On the question of war, Lavrov concluded that the ball is in the Western adversaries’ court. “I am sending official requests to all my colleagues asking them directly to clarify how they are going to fulfill, in the current historical circumstances, the obligations that their countries have signed onto at the highest level. … I hope they will give an honest answer about what they have in mind when they implement these agreements in an exclusively unilateral manner that benefits them. … Let’s see how they respond.”

Lavrov then slammed former US Ambassador to Moscow Michael McFaul over his understanding of the Minsk Agreements, a package of still unimplemented measures signed in 2014 and 2015 with the aim of de-escalating the then-burgeoning conflict between Kyiv and Russia-loyal Eastern Ukrainian regions Donetsk and Luhansk, which have proclaimed their independence from Ukraine, a move that has received virtually no international recognition. McFaul served as US Ambassador to Russia in 2012-2014 under US President Barack Obama, his tenure having begun with an ill-fated attempt at a bilateral reset, and ended in the weeks leading up to Russia’s 2014 annexation of the Ukrainian region of Crimea.

Claiming to be asking a spate questions on behalf of McFaul, a reporter asked Lavrov on Friday why Russia hadn’t sought United Nations Security Council (UNSC) authorization “if” it felt the use of force was needed in Ukraine; whether Russia still believes in the UNSC; and why Moscow has not recognized the independence of the self-proclaimed Donetsk and Luhansk republics.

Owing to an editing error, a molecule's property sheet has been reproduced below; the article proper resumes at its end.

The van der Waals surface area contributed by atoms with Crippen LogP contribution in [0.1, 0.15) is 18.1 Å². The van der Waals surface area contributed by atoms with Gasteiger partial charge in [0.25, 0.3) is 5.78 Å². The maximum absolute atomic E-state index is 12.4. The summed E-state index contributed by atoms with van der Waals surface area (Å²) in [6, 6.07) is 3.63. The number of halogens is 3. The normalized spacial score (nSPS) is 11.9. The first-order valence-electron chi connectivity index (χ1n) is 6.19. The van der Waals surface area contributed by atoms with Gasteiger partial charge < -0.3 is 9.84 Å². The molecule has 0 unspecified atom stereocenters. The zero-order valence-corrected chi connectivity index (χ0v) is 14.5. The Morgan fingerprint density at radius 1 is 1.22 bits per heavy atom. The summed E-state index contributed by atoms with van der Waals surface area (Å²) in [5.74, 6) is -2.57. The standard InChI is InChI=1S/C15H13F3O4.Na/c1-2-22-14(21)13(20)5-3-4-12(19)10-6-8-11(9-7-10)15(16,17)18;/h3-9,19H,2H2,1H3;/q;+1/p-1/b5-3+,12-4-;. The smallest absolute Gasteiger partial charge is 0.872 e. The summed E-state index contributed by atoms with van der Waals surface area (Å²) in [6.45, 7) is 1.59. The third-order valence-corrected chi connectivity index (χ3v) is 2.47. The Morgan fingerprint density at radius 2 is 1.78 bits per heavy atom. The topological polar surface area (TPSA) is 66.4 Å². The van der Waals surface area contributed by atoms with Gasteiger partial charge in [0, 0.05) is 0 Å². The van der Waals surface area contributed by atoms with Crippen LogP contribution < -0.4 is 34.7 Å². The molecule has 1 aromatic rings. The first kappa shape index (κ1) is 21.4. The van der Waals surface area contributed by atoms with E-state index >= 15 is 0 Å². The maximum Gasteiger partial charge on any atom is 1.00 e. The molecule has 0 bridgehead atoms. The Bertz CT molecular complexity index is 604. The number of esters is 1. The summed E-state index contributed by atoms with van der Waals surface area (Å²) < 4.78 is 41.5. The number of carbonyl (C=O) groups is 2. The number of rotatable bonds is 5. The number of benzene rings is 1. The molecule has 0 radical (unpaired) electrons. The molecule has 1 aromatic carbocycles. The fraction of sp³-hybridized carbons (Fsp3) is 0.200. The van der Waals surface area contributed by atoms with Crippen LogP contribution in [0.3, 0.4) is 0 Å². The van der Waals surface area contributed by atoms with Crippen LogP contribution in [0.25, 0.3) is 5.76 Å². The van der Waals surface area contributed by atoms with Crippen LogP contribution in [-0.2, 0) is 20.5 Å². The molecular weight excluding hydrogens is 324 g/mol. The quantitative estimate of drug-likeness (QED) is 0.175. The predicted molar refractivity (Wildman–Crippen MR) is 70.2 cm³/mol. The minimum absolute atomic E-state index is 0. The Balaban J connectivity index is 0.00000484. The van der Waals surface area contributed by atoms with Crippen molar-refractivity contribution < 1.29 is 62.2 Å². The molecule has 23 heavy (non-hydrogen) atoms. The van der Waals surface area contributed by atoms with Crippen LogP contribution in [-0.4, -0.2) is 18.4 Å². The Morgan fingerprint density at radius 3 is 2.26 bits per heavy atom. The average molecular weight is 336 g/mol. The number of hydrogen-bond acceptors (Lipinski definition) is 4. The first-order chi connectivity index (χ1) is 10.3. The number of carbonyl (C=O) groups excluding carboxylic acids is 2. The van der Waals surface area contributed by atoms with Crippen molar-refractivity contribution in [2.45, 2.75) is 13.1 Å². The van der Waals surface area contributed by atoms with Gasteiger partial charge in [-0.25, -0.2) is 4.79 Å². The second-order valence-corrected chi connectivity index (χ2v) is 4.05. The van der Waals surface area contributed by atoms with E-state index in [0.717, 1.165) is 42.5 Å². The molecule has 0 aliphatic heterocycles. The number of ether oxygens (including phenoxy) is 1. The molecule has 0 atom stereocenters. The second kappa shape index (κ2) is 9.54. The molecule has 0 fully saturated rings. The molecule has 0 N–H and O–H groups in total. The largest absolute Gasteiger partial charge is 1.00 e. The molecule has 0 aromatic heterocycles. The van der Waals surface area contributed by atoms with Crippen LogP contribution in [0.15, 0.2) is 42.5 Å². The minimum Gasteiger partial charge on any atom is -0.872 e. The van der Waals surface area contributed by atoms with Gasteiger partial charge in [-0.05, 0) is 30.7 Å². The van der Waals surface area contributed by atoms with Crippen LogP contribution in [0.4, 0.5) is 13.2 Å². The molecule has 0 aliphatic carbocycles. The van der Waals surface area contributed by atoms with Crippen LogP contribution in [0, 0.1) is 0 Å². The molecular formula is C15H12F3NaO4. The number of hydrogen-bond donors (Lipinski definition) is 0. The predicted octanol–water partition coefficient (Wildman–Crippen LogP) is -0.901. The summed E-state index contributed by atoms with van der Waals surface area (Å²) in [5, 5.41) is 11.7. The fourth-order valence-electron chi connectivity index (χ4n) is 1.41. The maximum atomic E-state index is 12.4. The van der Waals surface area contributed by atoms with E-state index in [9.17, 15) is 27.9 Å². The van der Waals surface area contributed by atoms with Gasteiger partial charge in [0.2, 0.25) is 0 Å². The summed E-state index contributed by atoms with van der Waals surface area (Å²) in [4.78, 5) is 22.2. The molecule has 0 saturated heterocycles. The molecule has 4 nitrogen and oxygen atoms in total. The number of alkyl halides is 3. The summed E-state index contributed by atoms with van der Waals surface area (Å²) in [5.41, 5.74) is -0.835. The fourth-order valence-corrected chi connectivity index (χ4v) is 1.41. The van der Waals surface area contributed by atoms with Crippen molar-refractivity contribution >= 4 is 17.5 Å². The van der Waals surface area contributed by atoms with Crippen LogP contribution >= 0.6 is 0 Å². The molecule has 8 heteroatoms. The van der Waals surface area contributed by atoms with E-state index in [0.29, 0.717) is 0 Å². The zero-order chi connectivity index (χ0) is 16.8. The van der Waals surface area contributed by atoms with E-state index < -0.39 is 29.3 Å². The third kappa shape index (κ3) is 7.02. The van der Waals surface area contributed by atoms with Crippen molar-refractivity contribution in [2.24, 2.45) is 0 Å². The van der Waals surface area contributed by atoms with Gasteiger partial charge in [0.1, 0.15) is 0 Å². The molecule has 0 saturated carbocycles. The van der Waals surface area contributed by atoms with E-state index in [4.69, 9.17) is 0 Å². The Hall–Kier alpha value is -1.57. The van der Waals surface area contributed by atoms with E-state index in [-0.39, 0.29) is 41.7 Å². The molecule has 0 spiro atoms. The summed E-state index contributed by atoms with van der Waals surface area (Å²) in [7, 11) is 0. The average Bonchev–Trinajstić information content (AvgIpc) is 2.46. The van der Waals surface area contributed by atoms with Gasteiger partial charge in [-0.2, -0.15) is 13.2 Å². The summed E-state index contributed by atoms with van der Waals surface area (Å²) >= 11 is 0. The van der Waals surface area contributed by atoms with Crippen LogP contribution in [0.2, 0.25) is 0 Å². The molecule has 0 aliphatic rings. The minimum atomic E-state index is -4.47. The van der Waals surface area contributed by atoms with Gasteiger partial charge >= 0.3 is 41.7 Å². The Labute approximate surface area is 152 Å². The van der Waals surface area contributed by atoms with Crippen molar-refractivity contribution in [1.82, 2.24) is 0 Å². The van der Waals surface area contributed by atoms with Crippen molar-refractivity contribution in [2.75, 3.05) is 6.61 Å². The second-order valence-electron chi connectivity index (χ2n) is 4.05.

In the sort of terse response, Lavrov referred to the UNSC-related questions as “absolutely ignorant,” asserting the word “if” has no place in diplomatic negotiations, and argued that the question of independence reflected a fundamental misunderstanding of the Minsk accords. “Regarding recognition, I think Mr. McFaul, who had made a tremendous contribution to destroying anything constructive in Russian-American relations, just did not have time to read the Minsk agreements approved in February 2015,” Lavov said.

Notably, analysts have observed that a central obstacle to the implementation of the Minsk Agreements is fact that they rest on irreconcilable understandings of the limitations (in Moscow’s view) or lack thereof (in Kyiv’s view) of Ukrainian sovereignty.

With diplomatic negotiations at a deadlock, US authorities have sounded the alarm over the possible imminence of a Russian invasion.

Kyiv, meanwhile, has urged calm, and implored world leaders to soften their rhetoric. “There are signals even from respected leaders of states, they just say that tomorrow there will be war. This is panic,” Ukrainian President Volodymyr Zelensky said in press comments Friday, in comments carried by the BBC.

Human Rights advocates have warned that failure to swiftly resolve the crisis could prove “devastating.” Amnesty International Secretary General Agnès Callamard warned on Friday: “The threat of the use of military force by Russia is already affecting the human rights of millions of people in Ukraine and beyond. … The consequences of actual military force are likely to be devastating. Ukraine’s recent history is punctuated by conflicts involving Russian troops in [Donetsk and Luhansk] and the illegal annexation of Crimea. These episodes have torn communities and lives apart, as military forces have trampled on the rights of civilians with impunity; it’s time to break that vicious cycle.”